God doesn’t guarantee us a pain-free life, but He does promise never to forsake us. I love Psalm 9:10 so much because of that promise – that in the midst of our doubts and worries, we can know with absolute assurance that GOD DOES NOT FORSAKE US. HE NEVER HAS, AND HE NEVER WILL.
“Hear my cry, O God,
listen to my prayer;
from the end of the earth I call to you
when my heart is faint.
Lead me to the rock
that is higher than I,
for you have been my refuge,
a strong tower against the enemy.”
If you know me, or you know about my love for books and movies, you’ll know that I am an extreme fangirl. (Morgan, Kendra, Leah, Gabriela, Jaye, you guys know. My word, how you know.) I tend to flip out over quotes and passages and emotional scenes, and over things that I can relate to. It’s like breathing for me. When I find a quote that is so sweet or perfect for my situation…I jump up and down and squeal “YESSSSS!”
Psalm 61 is one of my favorite Psalms because it is so ME. Maybe it’s weird to say this about the Bible, but these first few verses have me shouting “YESSSSS!” to them because I can relate so much.
My heart is faint sometimes. I’m pretty sure I’ve admitted that before. This passage encourages me so much because I get to say, “God, YOU are the only One who I can run to. YOU are higher than me. YOU are my refuge. When I encounter enemies, YOU are the only one that can rescue me. I cannot do this on my own, but YOU can.”
This spark of hope is what we need. We need to trust God, regardless of whether it’s easy or not.
I was thinking the other day (yep, that’s what I do) and I figured something out.
Trusting God is easy when life is straightforward and simple, because it requires NO TRUST WHATSOEVER.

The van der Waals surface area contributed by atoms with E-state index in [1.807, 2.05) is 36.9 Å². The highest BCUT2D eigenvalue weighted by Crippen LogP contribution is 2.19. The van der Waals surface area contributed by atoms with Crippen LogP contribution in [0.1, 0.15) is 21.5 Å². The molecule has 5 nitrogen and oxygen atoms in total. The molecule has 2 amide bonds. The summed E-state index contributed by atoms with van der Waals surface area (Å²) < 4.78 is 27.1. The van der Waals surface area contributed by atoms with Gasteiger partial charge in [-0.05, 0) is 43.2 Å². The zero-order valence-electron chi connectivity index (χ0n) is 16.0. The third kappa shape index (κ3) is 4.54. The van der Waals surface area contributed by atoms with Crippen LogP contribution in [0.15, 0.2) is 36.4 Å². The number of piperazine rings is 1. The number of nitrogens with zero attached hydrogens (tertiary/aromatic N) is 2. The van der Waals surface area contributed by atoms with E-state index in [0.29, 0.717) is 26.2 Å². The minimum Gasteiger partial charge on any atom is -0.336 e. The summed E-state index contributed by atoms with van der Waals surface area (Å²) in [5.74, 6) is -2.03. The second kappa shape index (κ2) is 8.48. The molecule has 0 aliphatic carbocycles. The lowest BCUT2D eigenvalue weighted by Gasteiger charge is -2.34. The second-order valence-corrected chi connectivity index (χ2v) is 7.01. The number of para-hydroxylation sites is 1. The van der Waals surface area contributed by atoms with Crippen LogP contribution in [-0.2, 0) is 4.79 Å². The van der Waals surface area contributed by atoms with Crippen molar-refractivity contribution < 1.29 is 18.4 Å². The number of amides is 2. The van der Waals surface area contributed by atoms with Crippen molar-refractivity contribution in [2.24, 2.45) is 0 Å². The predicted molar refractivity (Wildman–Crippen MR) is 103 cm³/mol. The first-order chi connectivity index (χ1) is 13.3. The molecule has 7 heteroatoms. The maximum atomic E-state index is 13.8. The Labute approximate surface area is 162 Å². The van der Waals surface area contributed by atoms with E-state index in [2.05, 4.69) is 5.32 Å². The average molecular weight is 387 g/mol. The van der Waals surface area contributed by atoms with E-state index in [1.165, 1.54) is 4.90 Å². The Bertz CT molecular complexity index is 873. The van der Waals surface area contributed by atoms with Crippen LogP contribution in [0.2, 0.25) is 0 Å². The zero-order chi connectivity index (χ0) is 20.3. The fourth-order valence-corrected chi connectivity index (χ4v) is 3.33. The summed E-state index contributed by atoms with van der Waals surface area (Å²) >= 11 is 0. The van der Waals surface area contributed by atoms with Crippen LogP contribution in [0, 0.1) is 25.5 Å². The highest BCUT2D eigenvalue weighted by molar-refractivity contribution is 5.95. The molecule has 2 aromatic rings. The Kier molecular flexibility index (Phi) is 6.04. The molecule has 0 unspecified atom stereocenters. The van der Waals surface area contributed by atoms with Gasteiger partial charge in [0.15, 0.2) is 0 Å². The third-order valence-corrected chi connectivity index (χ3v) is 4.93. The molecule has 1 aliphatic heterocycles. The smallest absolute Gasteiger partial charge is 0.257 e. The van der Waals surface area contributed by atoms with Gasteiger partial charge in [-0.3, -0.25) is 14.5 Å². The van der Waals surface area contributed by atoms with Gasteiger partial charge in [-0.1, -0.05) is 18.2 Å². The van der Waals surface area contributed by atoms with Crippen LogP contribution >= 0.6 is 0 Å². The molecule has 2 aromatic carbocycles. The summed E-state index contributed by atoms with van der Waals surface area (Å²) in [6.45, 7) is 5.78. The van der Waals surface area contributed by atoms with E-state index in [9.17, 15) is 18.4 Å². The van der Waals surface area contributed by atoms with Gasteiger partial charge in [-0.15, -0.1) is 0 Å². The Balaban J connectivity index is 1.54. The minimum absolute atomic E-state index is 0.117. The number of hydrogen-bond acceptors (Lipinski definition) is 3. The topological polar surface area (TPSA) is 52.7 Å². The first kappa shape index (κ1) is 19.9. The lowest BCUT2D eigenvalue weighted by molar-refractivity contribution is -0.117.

Interesting concept, right?
“The Lord is my strength and my shield; in him my heart trusts, and I am helped; my heart exults, and with my song I give thanks to him.”
We aren’t hopeless. We just need to ignite that spark with trust in God through all circumstances. By no means is it easy. Haha, it’s not easy at all.
You don’t need to be a genius to realize that the world is a mess.
I’m not a genius. I know that the world is a mess.
Last week, we witnessed the ISIS terrorist attack on Paris. Innocent lives slain. Families torn to pieces. Countless injuries.
And things like this leave us all saying, what if that was me? What if I went on vacation in Paris and never came back? What then?
It’s kind of scary. To think that anyone of us could be having the best day of our lives but then wind up in a hospital room, devoid of functioning limbs. Or in a funeral home, lying in a casket ready to be buried in the ground.
Tragedy is known so well to this world. There is no escape from the inevitable: death. Hurt. Pain. Loss.
For so many of us, we soak up reality and embrace insecurity. Kids, don’t forget to wear your SPF 1567 sunblock, hockey helmet, and bulletproof bathing suit. You wouldn’t want the chance of death on a beautiful summer day, now would you.
Hey, the apocalypse might come in a few months. EVERYONE, QUICK, BUY CANNED FOOD AND LOTS OF BUBBLE-WRAP WITH EXTRA INSULATED SWEATERS.
As much as this is ridiculously satirical, it’s how so much of us think – just on a smaller scale.
What if I go out to school one day and never come home?
What if I walk to work next week and wind up in a wheelchair?
What if I go to the gym tomorrow and end up dead?
And how can I prevent that?
I get it. Life isn’t safe. Every time we take a breath, we run the risk of it being our last. It’s the curse of life, and there is no reverse. Take a look at the news (or, don’t) and see all the destruction.
But you want to know what?
Listen to what Jesus says here.
“I tell you, my friends, do not fear those who kill the body, and after that have nothing more that they can do.”
Our lives are but a blip on the face of eternity. If death is inevitable, eternity is even more inevitable. When this blip of life ends – and trust me, it will – we need assurance of real security.